The slimy ooze inside prickly pear cactuses that helps the plants store water in the desert can also be used for scouring arsenic, bacteria and cloudiness out of rural drinking water, according to research at the University of South Florida in Tampa.
Biochemical engineer Norma Alcantar first learned of the cactus's unique abilities from her grandmother, a native of north central Mexico. There, the residual water from boiling the flat, oval-shaped lobes of prickly pear for salads and other dishes was used to clear up cloudy water drawn from the river before use for cooking or drinking.
"When you boil [the prickly pear], what is getting separated is mucilage," Alcantar said.
Mucilage is the clear, gooey, viscous liquid from within the cactus which helps to seal water inside the plant so it can survive desert-dry conditions.
Alcantar began to study how the mucilage worked to clear cloudy water. She found that the mucilage binds to the dirt and causes the particles to coagulate, forming large enough clumps that they can settle out of the water.
Then, she turned her attention to other water contaminants. The group's more recent research has shown that the mucilage can also form a complex with arsenic, a carcinogenic water contaminant that can occur naturally or from industrial or agricultural pollution.
The arsenic-mucilage complex is large enough that it can be removed by drawing the water through a sand filter.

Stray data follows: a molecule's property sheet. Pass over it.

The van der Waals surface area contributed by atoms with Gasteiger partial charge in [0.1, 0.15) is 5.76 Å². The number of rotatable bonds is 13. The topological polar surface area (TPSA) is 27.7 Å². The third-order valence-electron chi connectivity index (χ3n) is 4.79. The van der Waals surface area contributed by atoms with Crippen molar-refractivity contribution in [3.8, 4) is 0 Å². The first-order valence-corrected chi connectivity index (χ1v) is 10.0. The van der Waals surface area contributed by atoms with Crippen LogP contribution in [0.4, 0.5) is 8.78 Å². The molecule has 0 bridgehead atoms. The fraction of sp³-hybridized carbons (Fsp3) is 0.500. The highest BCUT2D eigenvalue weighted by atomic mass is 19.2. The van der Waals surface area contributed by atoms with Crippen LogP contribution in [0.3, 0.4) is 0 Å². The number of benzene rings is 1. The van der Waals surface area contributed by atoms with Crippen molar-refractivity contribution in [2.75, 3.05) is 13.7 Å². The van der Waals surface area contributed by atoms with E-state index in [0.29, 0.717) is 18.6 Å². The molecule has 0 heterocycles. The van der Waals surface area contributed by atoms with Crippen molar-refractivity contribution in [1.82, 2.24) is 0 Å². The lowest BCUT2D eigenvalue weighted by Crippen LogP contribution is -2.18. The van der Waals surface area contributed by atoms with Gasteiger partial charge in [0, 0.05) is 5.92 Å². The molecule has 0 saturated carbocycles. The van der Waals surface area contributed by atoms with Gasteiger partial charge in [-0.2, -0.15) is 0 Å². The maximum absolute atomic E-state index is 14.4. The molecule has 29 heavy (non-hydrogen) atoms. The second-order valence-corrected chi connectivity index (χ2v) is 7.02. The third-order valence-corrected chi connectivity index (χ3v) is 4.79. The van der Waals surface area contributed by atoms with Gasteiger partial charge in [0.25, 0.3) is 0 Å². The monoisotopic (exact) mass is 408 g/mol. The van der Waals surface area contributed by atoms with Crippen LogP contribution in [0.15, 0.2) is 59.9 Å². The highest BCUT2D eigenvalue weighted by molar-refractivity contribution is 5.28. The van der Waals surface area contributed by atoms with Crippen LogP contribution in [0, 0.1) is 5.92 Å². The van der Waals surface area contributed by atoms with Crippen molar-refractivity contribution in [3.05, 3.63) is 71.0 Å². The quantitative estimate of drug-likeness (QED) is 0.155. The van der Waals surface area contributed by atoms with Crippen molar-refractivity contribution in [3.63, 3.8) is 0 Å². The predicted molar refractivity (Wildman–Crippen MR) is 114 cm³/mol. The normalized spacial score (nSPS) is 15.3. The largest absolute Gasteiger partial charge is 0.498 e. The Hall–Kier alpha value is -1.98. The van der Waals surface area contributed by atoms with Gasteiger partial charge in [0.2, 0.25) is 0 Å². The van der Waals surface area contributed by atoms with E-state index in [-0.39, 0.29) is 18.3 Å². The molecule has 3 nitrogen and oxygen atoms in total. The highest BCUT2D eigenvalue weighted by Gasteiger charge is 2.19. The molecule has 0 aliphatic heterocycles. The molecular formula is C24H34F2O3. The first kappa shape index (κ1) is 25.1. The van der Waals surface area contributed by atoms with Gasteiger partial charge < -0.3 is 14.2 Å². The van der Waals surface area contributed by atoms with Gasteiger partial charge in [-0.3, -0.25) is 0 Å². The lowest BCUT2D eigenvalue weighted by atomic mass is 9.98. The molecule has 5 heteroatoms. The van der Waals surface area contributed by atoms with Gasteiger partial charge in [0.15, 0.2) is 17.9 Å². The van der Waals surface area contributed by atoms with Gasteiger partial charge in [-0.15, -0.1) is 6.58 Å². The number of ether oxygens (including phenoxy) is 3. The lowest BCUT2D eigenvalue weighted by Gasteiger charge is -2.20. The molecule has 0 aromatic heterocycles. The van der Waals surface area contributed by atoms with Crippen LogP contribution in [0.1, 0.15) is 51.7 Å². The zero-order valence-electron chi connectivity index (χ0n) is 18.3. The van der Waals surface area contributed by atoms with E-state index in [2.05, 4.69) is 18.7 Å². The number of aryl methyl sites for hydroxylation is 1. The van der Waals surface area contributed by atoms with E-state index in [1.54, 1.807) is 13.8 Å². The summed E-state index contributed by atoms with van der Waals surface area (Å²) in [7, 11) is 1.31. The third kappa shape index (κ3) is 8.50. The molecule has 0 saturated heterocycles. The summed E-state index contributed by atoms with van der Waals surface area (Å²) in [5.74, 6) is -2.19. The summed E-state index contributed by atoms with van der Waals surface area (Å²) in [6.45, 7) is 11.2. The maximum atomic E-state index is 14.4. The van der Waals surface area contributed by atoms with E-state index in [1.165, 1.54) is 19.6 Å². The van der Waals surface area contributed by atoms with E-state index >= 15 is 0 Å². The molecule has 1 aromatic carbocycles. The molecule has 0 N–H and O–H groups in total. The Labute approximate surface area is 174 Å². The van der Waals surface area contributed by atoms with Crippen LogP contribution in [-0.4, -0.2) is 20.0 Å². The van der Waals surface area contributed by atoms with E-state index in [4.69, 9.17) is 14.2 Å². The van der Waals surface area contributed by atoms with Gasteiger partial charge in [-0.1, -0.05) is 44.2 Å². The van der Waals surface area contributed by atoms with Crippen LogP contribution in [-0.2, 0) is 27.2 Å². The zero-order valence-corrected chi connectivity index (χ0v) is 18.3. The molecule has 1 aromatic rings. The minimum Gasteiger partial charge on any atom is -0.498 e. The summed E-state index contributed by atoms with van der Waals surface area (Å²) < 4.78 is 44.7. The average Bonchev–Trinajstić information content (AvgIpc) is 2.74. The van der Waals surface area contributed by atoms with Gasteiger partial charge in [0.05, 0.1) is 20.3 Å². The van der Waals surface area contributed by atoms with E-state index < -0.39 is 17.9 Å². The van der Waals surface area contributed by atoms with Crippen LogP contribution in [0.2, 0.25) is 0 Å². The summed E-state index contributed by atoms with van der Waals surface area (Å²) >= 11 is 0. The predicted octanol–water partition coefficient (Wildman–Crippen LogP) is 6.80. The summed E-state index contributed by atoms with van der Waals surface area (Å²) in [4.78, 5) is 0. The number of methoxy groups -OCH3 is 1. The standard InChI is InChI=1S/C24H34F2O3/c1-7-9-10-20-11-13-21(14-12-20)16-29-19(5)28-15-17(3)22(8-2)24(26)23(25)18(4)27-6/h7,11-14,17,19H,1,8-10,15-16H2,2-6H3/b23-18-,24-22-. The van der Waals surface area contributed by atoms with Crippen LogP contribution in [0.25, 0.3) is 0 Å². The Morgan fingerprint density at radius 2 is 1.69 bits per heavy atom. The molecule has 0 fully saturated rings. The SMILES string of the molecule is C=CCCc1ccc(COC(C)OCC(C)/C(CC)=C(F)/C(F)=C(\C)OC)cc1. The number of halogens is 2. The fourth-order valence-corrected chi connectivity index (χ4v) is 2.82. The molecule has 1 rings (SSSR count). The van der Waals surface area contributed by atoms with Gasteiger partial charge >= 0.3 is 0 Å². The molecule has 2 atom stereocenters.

"Sometimes we get 80 percent removal, and sometimes we get lower than 50 percent removal," Alcantar said. "We don't yet know exactly what it is; we haven't found what are the exact best conditions for the mucilage [to get the most arsenic removal]."
What percentage removal is sufficient will depend on the amount of arsenic in the water supply.
Other ongoing research by Alcantar's team has shown that the mucilage can also kill bacteria in the water, solving another potential water quality problem. The mucilage either engulfs the bacteria and starves them, or it binds to the bacteria and causes them to settle out of the water.
Mucilage consists of carbohydrates and sugars. The team is investigating exactly how these components interact with bacteria, arsenic and suspended particles. The evidence so far suggests that when arsenic binds to the sugars, the number of charges on the particle changes, which changes its ability to stay dissolved. Similar processes appear to be at work with the other contaminants.
Alcantar estimates that one lobe of prickly pear would supply a family of five for about five weeks. Alcantar's team is still optimizing and developing the best system, but she envisions that each family would pass their water through a filter that would periodically be recharged with fresh mucilage from prickly pear grown at home or in the community.
An advantage of the approach is that prickly pear is familiar to local communities, which her work suggests will help ease its acceptance by local people in Temamatla, Mexico, where she is working with families to design and supply filters.
"Our survey showed that 97 percent of the community wanted to have a filter, especially if it's based on something that they know and are accustomed to," said Alcantar
"There are a number of aspects to this project that I think are unique," said Angela Lindner of the University of Florida in Gainesville. "She knows these communities so she understands the social aspects that are involved. She's keeping in mind that the one who is going to be making these filters is going to be the person who is drinking the water. That's rarely done in engineering design."